I am sometimes* surprised at the interpretation(s) given to some sentences/decisions of the Court of Justice. Lianakis (C‑532/06) is one of those. For me its meaning has always been quite clear: the contracting authority is precluded from analysing past experience at the tender stage if unconnected with the actual performance of the contract. This distinction is particularly important to notice when we talk about human resources which, by default are the input per excellence in any consultancy contract and have a direct effect on the quality of the output.
In other words, when experience is important to determine the absolute and relative quality of the the proposed contract performance (ie, the tender) there is no reason why it should not be taken into account. Naturally, all performance-irrelevant experience elements should not be assessed at the tender stage.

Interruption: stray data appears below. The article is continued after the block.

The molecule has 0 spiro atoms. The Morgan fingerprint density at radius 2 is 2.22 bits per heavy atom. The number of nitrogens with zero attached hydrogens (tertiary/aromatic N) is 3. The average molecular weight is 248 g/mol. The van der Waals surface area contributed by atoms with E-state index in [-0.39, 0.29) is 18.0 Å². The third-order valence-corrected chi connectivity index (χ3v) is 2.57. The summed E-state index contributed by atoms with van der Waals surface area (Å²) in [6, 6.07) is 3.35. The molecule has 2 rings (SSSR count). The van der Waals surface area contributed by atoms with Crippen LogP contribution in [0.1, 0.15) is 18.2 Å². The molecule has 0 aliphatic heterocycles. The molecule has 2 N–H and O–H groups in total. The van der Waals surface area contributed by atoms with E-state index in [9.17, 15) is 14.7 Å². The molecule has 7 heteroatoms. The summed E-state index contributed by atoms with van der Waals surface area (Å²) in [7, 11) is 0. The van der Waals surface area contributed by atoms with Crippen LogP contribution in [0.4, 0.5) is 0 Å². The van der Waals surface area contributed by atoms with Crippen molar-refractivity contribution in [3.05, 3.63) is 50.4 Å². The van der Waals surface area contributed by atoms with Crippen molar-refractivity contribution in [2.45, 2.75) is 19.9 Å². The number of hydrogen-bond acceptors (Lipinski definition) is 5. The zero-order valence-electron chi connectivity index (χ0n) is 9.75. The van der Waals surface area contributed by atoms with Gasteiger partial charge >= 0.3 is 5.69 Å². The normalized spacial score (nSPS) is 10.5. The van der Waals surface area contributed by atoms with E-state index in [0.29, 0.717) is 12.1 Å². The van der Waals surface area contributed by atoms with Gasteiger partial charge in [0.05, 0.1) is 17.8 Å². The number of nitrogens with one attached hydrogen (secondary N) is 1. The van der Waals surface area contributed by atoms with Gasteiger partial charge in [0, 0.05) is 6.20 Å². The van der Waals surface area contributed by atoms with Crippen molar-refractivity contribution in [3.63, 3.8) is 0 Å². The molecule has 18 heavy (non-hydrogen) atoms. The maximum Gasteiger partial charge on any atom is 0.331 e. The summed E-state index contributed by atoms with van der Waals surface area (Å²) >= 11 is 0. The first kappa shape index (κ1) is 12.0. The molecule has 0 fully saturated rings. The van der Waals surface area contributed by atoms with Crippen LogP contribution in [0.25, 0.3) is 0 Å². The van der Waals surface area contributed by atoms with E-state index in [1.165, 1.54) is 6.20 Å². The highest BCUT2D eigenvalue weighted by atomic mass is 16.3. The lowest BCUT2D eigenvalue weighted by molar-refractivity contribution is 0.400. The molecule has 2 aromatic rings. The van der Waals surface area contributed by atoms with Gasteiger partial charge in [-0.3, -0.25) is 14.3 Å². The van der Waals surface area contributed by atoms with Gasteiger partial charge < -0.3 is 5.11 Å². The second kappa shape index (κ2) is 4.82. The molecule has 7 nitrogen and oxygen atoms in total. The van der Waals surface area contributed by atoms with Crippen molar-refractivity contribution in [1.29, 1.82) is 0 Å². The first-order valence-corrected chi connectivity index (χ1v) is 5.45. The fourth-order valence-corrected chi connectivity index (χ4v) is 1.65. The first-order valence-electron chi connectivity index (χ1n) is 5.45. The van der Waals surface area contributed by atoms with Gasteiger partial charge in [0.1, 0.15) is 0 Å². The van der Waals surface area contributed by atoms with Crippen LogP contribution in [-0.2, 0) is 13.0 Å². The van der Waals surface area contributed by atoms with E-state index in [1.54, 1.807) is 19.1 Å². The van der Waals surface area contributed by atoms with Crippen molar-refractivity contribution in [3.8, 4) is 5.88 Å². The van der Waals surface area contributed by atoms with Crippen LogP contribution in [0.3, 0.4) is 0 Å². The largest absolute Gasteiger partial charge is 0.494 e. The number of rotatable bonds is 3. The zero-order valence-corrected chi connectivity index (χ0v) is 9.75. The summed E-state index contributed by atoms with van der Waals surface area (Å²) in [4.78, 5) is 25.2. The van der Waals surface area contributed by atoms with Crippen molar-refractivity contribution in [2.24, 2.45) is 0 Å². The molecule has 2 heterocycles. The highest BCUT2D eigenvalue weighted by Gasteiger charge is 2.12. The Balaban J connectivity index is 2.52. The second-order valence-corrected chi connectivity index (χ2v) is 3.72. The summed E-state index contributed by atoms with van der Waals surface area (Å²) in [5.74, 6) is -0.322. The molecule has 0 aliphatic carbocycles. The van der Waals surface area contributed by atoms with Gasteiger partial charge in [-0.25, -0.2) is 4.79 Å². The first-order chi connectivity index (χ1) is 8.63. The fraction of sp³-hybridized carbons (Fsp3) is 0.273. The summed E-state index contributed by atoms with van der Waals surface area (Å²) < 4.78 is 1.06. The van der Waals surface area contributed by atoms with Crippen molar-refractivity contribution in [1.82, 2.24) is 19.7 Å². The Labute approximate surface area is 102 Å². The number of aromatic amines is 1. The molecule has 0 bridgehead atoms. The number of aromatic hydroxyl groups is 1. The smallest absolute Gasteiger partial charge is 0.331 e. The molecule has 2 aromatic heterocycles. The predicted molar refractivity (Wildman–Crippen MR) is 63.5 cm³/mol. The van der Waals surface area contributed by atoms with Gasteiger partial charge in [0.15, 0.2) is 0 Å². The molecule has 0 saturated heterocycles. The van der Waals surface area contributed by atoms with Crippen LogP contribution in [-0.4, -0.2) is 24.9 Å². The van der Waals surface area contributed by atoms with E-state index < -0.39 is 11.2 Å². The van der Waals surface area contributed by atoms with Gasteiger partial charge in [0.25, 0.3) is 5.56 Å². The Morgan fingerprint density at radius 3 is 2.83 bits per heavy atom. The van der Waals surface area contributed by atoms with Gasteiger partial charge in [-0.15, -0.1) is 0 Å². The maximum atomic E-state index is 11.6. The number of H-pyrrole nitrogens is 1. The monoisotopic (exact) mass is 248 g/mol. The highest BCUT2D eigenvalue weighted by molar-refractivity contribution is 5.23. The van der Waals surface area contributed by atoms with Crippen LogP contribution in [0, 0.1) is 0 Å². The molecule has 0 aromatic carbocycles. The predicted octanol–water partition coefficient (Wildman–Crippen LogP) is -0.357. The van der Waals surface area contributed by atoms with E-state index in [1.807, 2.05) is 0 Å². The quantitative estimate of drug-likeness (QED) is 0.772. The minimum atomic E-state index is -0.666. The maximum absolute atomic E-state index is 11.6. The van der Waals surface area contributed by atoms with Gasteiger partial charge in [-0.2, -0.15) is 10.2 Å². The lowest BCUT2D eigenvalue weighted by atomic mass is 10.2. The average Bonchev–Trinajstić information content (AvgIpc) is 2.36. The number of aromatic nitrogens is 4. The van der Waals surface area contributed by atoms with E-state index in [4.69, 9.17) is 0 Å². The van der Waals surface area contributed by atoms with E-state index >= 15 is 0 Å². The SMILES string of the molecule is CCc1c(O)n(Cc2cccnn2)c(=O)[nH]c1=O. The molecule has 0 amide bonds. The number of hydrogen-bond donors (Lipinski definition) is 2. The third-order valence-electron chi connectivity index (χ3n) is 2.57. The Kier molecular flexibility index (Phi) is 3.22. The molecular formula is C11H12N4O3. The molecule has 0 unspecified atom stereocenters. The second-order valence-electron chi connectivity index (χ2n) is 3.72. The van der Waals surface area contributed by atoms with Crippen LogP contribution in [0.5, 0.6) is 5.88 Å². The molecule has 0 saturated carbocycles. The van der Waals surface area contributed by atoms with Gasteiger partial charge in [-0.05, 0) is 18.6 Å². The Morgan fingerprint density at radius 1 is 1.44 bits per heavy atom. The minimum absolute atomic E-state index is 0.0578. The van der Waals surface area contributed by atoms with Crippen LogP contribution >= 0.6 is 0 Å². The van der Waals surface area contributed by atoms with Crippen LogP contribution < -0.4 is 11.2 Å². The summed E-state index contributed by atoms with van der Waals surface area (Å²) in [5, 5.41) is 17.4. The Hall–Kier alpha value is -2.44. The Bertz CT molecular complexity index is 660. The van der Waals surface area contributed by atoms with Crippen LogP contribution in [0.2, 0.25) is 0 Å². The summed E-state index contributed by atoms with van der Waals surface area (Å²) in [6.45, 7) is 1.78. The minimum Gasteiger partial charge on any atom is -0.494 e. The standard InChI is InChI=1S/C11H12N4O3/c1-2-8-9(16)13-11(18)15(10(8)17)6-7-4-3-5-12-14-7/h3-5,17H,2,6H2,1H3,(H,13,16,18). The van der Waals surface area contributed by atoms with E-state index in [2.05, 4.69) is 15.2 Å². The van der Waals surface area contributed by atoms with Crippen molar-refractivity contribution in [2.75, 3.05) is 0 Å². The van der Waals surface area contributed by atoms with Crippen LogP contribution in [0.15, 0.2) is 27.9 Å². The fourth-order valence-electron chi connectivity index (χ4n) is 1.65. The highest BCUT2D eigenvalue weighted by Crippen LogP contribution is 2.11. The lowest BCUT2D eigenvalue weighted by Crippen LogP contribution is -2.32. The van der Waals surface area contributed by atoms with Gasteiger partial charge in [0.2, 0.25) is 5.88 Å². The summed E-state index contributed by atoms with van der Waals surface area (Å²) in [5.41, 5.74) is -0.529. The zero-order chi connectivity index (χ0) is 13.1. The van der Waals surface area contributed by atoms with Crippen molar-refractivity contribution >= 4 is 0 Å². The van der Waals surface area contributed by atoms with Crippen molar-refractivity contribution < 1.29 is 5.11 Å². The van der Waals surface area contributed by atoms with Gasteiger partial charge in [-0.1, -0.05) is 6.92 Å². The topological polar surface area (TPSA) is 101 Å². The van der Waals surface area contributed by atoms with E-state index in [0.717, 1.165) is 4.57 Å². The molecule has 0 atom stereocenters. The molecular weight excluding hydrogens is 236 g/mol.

Not allowing team experience to be used at the tender stage is akin at barring contracting authorities from assessing the quality of steel to be used on a public works contract. It just makes no sense. Therefore, I am surprised how quite a few years after Lianakis that aggrieved bidders still try to throw mud against this particular wall in hope it sticks. In Ambisig, correctly it didn't. The decision by the Court is not particularly interesting, but if anyone still has any doubts about Lianakis' reach, please read Advocate-General Wathelet's opinion. Very easy to read, clear and to the point. As a bonus, it also addresses the issue under Directive 2014/24/EU which is effectively solved in Article 67(2).
The reason why I am commenting on Ambisig now is very mundane. I had dinner with the counsels to both parties in the case last week during the Catolica's Procurement Summer School. We could not resist at dragging the case once more into the light and have a light hearted discussion about it. The counsel for Ambisig even tried an impassionate defense of his client's merit but (once more) unsuccessfully. In that same dinner I promised the quarrelling parties to comment on the case, so Ana, Debora and Henrique, here it is!
PS: I am surprised the preliminary ruling reference was accepted by the Court of Justice in the first place...
* Having said that, over time the readability and intelligibility of the CJEU decisions is getting worse and worse.